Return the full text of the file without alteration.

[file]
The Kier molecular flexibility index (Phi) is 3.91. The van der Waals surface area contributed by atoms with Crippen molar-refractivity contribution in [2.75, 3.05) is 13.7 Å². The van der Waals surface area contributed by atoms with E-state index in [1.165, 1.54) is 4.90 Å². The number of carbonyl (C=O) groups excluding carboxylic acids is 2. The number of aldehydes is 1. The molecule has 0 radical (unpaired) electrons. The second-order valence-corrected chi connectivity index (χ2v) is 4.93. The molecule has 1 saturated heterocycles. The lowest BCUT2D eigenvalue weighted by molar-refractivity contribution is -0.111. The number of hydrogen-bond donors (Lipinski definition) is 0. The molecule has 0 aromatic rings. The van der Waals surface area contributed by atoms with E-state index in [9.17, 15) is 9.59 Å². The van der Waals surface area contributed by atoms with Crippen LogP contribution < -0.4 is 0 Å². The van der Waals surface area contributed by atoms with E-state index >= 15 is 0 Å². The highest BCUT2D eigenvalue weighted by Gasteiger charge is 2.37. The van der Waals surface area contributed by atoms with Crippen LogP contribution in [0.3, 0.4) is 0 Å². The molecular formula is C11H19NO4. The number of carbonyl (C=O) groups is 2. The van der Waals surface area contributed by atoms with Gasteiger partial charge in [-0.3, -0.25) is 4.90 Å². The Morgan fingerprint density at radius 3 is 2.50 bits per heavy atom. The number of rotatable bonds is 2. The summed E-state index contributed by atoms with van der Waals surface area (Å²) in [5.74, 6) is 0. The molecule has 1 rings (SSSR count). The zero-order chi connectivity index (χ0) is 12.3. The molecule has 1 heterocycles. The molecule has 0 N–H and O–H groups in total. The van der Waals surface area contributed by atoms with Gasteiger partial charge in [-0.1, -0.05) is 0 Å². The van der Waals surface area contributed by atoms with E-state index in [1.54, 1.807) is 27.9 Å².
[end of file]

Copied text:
The Kier molecular flexibility index (Phi) is 3.91. The van der Waals surface area contributed by atoms with Crippen molar-refractivity contribution in [2.75, 3.05) is 13.7 Å². The van der Waals surface area contributed by atoms with E-state index in [1.165, 1.54) is 4.90 Å². The number of carbonyl (C=O) groups excluding carboxylic acids is 2. The number of aldehydes is 1. The molecule has 0 radical (unpaired) electrons. The second-order valence-corrected chi connectivity index (χ2v) is 4.93. The molecule has 1 saturated heterocycles. The lowest BCUT2D eigenvalue weighted by molar-refractivity contribution is -0.111. The number of hydrogen-bond donors (Lipinski definition) is 0. The molecule has 0 aromatic rings. The van der Waals surface area contributed by atoms with E-state index in [9.17, 15) is 9.59 Å². The van der Waals surface area contributed by atoms with Crippen LogP contribution < -0.4 is 0 Å². The van der Waals surface area contributed by atoms with E-state index >= 15 is 0 Å². The highest BCUT2D eigenvalue weighted by Gasteiger charge is 2.37. The van der Waals surface area contributed by atoms with Crippen LogP contribution in [0.3, 0.4) is 0 Å². The molecular formula is C11H19NO4. The number of carbonyl (C=O) groups is 2. The van der Waals surface area contributed by atoms with Gasteiger partial charge in [-0.3, -0.25) is 4.90 Å². The Morgan fingerprint density at radius 3 is 2.50 bits per heavy atom. The number of rotatable bonds is 2. The summed E-state index contributed by atoms with van der Waals surface area (Å²) in [5.74, 6) is 0. The molecule has 1 rings (SSSR count). The zero-order chi connectivity index (χ0) is 12.3. The molecule has 1 heterocycles. The molecule has 0 N–H and O–H groups in total. The van der Waals surface area contributed by atoms with Gasteiger partial charge in [-0.1, -0.05) is 0 Å². The van der Waals surface area contributed by atoms with E-state index in [1.54, 1.807) is 27.9 Å².